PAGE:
Born on Christmas Day in 1642, Isaac Newton was one of the greatest geniuses in history. Besides being the inventor of calculus, Newton also discovered the laws of gravity and of motion, and performed important work in the areas of optics and mechanics. In short, Newton was brilliant! But, did you know that this brilliant man also was absent-minded?
Newton was known to lose his way while heading home for dinner, despite the fact that he lived at the college in which he worked. Friends of Newton would sometimes find themselves frustrated and thirsty when Newton would go to his room to get a bottle of wine for them to drink. “Why?” you ask. Well, when Newton arrived at his room, he would forget why he had gone there and instead would sit down to work, forgetting all about the friends who were eagerly awaiting his return with the wine. Newton truly was an example of an absent-minded professor, a person who possesses amazing knowledge but often forgets the simple, most fundamental things.
The God of heaven and earth is omniscient, He knows all things. His brilliance far surpasses that of Isaac Newton, Albert Einstein, or any of the greatest minds of history. But God does not forget the simple things. He does not get so lost in lofty thoughts that He forgets the fundamental details. He does not forget His people when they are waiting on Him. Take Noah. Noah and his sons, Shem, Ham, and Japheth, built an ark based on God’s instructions and then got into that ark, along with a menagerie that would make the Bronx Zoo envious, while outside it rained for forty days and forty nights. The resulting flood covered the entire earth, leaving Noah’s family and their floating zoo sailing the floodwaters for 150 days (Genesis 7: 24).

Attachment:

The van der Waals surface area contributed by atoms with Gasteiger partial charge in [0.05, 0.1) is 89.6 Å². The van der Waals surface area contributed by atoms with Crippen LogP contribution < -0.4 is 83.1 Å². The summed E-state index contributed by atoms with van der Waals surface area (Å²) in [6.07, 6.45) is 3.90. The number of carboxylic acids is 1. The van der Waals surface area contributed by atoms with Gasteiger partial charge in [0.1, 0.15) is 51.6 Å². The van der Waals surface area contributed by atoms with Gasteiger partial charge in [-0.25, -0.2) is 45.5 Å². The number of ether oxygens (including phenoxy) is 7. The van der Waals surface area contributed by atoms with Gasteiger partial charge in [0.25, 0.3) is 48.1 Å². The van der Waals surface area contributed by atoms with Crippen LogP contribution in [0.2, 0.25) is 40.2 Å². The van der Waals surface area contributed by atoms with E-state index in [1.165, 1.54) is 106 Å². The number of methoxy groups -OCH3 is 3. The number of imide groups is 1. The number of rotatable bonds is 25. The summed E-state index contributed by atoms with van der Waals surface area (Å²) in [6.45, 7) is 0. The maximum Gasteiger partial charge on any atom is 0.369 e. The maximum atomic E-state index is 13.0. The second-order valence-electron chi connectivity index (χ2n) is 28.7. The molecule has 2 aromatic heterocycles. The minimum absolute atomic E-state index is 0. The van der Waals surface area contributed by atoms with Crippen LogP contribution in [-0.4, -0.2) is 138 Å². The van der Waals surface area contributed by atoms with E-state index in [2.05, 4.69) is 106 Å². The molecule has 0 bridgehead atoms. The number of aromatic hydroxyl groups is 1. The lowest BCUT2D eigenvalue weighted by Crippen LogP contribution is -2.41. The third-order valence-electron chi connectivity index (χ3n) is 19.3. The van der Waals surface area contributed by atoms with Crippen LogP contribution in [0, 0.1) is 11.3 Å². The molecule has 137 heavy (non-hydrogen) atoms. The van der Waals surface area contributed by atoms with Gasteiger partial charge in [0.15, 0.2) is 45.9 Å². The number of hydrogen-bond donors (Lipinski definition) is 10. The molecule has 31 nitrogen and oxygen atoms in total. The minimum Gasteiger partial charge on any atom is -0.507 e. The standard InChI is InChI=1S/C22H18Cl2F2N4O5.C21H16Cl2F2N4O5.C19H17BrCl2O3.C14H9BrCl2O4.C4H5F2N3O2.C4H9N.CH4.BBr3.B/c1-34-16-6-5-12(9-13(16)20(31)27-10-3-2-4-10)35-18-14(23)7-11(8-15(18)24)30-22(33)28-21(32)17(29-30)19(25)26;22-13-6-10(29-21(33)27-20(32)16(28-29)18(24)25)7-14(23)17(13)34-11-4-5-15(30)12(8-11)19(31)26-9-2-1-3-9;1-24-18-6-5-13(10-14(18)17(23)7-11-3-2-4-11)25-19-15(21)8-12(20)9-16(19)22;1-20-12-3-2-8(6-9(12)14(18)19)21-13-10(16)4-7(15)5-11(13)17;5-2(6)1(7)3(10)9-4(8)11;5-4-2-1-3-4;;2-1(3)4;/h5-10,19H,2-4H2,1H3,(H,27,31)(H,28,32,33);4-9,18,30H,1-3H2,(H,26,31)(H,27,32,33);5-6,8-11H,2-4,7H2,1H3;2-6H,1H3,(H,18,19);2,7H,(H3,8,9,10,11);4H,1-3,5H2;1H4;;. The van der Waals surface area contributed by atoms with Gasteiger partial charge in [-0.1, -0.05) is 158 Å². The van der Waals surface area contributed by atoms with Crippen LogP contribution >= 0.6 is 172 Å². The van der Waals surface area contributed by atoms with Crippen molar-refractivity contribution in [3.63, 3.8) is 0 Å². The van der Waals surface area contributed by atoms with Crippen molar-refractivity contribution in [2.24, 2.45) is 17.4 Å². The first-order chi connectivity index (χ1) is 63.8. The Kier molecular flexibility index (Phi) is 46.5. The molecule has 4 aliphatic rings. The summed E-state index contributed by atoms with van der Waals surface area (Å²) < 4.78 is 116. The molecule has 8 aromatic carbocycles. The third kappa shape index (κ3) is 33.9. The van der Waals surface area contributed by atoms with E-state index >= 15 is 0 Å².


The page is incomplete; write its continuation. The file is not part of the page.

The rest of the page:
Now, I can imagine that a boat filled with up to seven pairs of every animal that walked the earth, plus any that were born to those pairs of animals, would have become uncomfortably smelly (and quite noisy!) after 150 days. I can also imagine that, after that amount of time, Noah and his brood had probably begun to think that God had forgotten all about them. I can imagine Noah looking up into the heavens and saying, “Hey, God, it’s Noah. Where are You? Have You forgotten about us?” But look what it says in Genesis 8:1…
But God remembered Noah and all the wild animals and livestock with him in the boat. He sent a wind to blow across the earth, and the floodwaters began to recede.
God had not forgotten about them. He had not gotten so caught up in something else He was doing that He overlooked the needs of Noah, Noah’s family, and all of the animals who had joined them on this extended ocean cruise. God remembered and caused the waters to recede and, in time, they all left the boat and began life anew, being fruitful and multiplying the earth just as God told them they should (Genesis 9:1).
There are times in life when we may think that God has forgotten about us. Maybe it’s due to an extended illness. Maybe it’s because of a long period of unemployment. Or maybe it’s because we are in a dry season in which we are not sensing God’s presence in our lives. In those times, it may be easy for us to say “Hey, God, it’s me. Where are You? Have you forgotten about me?” In those times, we need to remember that, unlike Isaac Newton, God is not an absent-minded professor. We need to remember the story of Noah and remember that God never forgets. He is in every detail, and when the time is right, we will see Him move in our lives.
Scripture quotations are taken from the Holy Bible, New Living Translation, copyright © 1996, 2004, 2015 by Tyndale House Foundation. Used by permission of Tyndale House Publishers, Inc., Carol Stream, Illinois 60188. All rights reserved.